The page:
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Reality Mapping: Unlocking New Efficiencies for Airport Stakeholders

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Airport 360 BIM Overlay

Across every industry, new advances in reality mapping technology have enabled stakeholders, both on-site and remote, to immerse themselves in active job sites. In the airport space, in particular, allowing frequent and rapid reality capture of current conditions has significant benefits, from improving communication to reducing unnecessary travel and expenses to drastically improving efficiencies for all involved stakeholders.


In this article, we will zero in on how 360 capture helps airport stakeholders improve efficiencies throughout the construction process.

Understanding 360 capture during airport construction

Many airports use some form of regular documentation to keep remote stakeholders apprised of construction progress. That said, much of this documentation tends to be either time-consuming, expensive laser scanning--or affordable but limited still photography. 

With still photography, documentation shared with offsite stakeholders is not immersive and offers a limited field of view. As a result, stakeholders won't always see what they need to see… and often times, they'll have to ask for a particular picture, view, or update if what they’re curious about doesn’t appear in the pictures they’ve been given.

But, with the help of 360 reality capture, panoramic footage of the job site is available. This means that stakeholders will have complete visibility into the current conditions of a job site, even if they never step onto the airport property.

With 360 capture, there’s no “curating” of a job site. Instead, the camera automatically (and panoramically) captures the current conditions of the airport at a rate of up to 1,000 square feet per minute. What's more, this reality capture can be performed by practically anybody on the job site. There is no need to hire an expert, rent special equipment, or even shut down construction or other related tasks so that capture can be performed.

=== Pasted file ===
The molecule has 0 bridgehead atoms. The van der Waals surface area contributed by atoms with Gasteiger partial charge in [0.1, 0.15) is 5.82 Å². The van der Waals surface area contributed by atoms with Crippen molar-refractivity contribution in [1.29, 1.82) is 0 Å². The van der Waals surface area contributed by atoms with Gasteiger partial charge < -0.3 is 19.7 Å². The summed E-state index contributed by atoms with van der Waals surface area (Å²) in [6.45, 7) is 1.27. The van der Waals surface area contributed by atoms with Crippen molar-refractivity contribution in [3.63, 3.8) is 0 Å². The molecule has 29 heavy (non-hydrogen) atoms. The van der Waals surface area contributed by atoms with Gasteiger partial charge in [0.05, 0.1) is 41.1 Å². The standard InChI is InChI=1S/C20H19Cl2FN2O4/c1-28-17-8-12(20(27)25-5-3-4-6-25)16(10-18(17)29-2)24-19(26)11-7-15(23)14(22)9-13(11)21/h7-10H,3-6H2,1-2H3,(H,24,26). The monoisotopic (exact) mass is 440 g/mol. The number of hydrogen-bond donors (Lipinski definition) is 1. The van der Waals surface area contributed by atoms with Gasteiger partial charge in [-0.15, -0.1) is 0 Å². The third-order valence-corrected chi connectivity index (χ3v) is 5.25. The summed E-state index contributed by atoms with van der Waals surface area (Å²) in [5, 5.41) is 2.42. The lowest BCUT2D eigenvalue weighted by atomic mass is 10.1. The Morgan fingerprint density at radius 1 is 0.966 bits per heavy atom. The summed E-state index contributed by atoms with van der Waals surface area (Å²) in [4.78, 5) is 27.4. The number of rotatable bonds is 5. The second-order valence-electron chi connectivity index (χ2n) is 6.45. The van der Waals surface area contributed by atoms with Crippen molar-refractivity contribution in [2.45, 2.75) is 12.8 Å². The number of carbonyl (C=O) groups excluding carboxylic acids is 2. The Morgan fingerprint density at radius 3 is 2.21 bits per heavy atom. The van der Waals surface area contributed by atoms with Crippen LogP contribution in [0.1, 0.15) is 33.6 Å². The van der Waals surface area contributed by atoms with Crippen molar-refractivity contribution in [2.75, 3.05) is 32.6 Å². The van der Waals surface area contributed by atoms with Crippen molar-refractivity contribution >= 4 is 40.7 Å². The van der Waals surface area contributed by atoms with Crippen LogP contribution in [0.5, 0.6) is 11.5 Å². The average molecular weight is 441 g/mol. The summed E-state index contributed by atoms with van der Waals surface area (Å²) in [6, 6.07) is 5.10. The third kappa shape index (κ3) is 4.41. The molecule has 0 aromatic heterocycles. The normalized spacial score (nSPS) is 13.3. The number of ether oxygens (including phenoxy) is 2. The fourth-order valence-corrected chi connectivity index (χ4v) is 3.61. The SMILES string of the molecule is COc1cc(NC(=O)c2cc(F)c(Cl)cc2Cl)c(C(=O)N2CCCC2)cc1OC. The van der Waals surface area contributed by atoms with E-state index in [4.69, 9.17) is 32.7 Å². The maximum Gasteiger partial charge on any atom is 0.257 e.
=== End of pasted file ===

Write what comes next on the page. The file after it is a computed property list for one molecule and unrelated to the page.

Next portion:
The capture is quick and intuitive. If stakeholders use a photogrammetry engine like Reconstruct, the footage will be automatically pinned in space and over time create an up-to-date, timestamped, completely “rewindable” digital twin of the airport.

This allows for marked improvements in construction and project management efficiencies. Moreover, additional footage from other devices, such as that captured via drone, smartphone, or laser scanner, can be blended into the digital twin at any time.

Related: Smartphones: Blending High-Resolution Reality Capture Data to Your Digital Twin

Using 360 capture alongside laser capture

For airport stakeholders that had previously relied on laser scanning to capture airport conditions, 360 capture and other reality mapping techniques offer an affordable, more efficient, and markedly faster way to record and share construction progress.